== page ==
Unlocked multiplier: Understandably, an unlocked multiplier is a boon to the zealous overclocking enthusiast, especially in light of the latest Socket 940 and 939 boards based on NVIDIA’s nForce3 250Gb and VIA’s K8T800 Pro, both of which offer asynchronous bus settings. The clear caveat to that is you’ll need a beefier cooling solution if you’re really looking to push the processor. It runs relatively hot in stock form, and it doesn’t seem too cooperative above 2.5GHz or so.
Socket 939: This is what we’ve been waiting for, isn’t it? Rather than divide its processor families with different interfaces, AMD is moving a wider range of enthusiast products to Socket 939 and more mainstream (for as much as you can consider an Athlon 64 mainstream) offerings to Socket 754. Thus, with today’s launch, you’ll have a choice between Athlon 64’s at 3500+ and 3800+ in addition to the Athlon 64 FX-53.
Price: The only real drawback to the new Athlon 64 FX-53 is, not surprisingly, its price. It’s surely disappointing that AMD is raising the price on its flagship to $799. Then again, when you compare the price of AMD’s flagship to Intel’s (the 3.4GHz Pentium 4 Extreme Edition, $1,000+ online), the FX-53 enjoys a $200 price advantage.
| Ballistics Report: Athlon 64 3800+||Page:: ( 17 / 18 )|
Performance: Despite battling with half as much L2 cache as its pricier sibling, the Athlon 64 3800+ does really well for itself in the gaming benchmarks, matching or beating Intel’s 3.4GHz Pentium 4 Extreme Edition in every single real-world metric.
Cool and Quiet Technology: In lieu of an unlocked clock multiplier, the Athlon 64 3800+ supports Cool and Quiet technology, which AMD claims cannot work with the Athlon 64 FX specifically because the multiplier isn’t preset. The principle benefit of Cool and Quiet is, of course, reduced thermal output thanks to real-time throttling. As a result, the Athlon 64 is a better candidate for use in a small form-factor gaming system than the FX.
Socket 939: The same platform considerations that make the new Athlon 64 FX-53 so attractive also apply to AMD’s new Athlon 64 processors. Despite its architectural concessions, the Athlon 64 3800+ takes advantage of the latest interface from AMD and its motherboard partners, which should prove easily upgradeable in the next year or two.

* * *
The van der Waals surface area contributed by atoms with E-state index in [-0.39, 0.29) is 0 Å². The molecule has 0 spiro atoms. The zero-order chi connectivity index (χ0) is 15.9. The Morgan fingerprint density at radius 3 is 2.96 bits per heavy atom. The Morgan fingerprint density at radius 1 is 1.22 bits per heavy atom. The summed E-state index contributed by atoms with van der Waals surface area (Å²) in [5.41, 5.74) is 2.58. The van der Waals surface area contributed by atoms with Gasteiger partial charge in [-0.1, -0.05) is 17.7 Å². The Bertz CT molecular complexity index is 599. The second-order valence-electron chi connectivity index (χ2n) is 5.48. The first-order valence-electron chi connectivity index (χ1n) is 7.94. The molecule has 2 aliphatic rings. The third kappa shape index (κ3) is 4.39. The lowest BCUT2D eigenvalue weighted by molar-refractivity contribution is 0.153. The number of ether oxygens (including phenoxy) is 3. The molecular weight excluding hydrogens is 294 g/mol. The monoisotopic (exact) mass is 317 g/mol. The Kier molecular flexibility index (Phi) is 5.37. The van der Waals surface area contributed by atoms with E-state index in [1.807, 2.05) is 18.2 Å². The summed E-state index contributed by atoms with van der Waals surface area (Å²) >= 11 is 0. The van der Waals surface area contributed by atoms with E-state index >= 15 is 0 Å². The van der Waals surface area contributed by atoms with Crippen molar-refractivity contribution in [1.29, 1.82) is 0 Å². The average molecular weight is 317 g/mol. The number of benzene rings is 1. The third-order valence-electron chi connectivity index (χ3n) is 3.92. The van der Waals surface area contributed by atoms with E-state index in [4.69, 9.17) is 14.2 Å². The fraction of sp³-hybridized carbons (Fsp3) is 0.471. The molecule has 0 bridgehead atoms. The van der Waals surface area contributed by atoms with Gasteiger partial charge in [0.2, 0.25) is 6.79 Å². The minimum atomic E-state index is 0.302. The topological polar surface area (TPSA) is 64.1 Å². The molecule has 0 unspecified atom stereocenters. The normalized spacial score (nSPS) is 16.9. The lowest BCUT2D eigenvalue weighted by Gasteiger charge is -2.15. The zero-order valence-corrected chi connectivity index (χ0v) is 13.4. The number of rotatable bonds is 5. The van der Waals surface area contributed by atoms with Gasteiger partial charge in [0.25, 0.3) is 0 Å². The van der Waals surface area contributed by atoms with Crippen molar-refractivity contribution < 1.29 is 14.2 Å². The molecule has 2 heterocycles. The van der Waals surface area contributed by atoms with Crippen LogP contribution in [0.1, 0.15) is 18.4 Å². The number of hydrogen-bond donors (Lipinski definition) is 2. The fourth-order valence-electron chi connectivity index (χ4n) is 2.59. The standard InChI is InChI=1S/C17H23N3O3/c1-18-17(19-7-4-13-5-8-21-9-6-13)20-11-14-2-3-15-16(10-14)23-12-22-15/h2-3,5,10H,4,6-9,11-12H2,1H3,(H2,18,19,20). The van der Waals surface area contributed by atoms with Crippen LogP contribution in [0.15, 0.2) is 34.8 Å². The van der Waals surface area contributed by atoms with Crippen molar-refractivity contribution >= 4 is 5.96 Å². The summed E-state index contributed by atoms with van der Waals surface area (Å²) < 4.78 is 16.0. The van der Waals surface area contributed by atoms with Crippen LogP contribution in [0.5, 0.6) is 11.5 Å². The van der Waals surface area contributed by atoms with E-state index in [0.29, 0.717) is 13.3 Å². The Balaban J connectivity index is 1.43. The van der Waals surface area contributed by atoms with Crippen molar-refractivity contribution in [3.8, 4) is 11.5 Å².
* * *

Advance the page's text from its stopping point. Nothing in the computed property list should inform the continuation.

Price: There used to be a $300 chasm that separated the Athlon 64 and Athlon 64 FX processors. In moving to the new interface and adding dual-channel memory capabilities to the Athlon 64, however, there is now a scant $80 that separates the FX-53 and 3800+. The 3500+, priced at $500, might prove to be a better value in an overclocked environment.
| Final Verdict||Page:: ( 18 / 18 )|
AMD Athlon 64 FX-53
The Athlon 64 FX-53 and Athlon 64 3800+ are, as expected, products of evolution. We’ve anticipated the debut of Socket 939 for months now, and we’ve had our hands on a 2.4GHz Athlon 64 FX-53 since it launched late March. Even still, it’s an exciting day for AMD and the gamers who’ve been waiting patiently for the new processor interface.
With regards to the new Athlon 64 FX-53, don’t expect much more speed than was available before. Eliminating some of the latencies inherent to registered memory helps, sure, but it isn’t going to impact your gaming performance. The real reason for holding off wasn’t performance anyways, though. Socket 939 enables a much more promising upgrade path than Socket 940, meaning your platform should last a little bit longer…
…unless you were planning to buy a PCI Express graphics card, in which case, you’ll probably want to keep waiting until motherboards with VIA’s K8T890 or SiS’ 756 emerge a little later this year.
The Athlon 64 3800+ is a little more interesting. It holds up remarkably well considering it has half the L2 cache as the FX-53. But considering it’s only about $80 cheaper than the FX, we’d rather have the extra 512KB of cache.
And that brings up another question: does the Athlon 64 3800+, running at the same 2.4GHz as the FX-53 and 3700+ deserve its model number? With Intel readjusting the way it measures performance, it’s hard to tell. After all, there aren’t any 3.8GHz Pentium 4 processors on the market by which to measure. It also doesn’t help that there are now Athlon 64 chips with different memory controllers (single channel/double channel and registered/unbuffered memory support), different frequencies, and different L2 cache configurations. So until we see evidence to the contrary, we’ll call the 3800+ rating a fair assessment and a good marketing move (the 3.8GHz Pentium 4 isn’t expected for several months).
It’s nice to finally accept AMD64 without some sort of caveat like, “wait until the next interface surfaces” or “you’ll need to go out and buy some special memory modules.” Backed by the Socket 939 infrastructure, today’s Athlon 64 is truly what the platform should been when it debuted last year. With the integration of PCI Express support in a number of upcoming chipsets, we can expect the AMD64 initiative to be just as feature complete as Intel’s upcoming 925X platform. And though it’s too early to comment on the performance of unreleased hardware, we think today’s launch clearly demonstrates that Intel has some catching up to do when it comes to gaming.
SIDEBAR: Now that the wait it over, what do you think? Buy now, wait until PCI Express hits, or wait until Intel’s next platform announcement?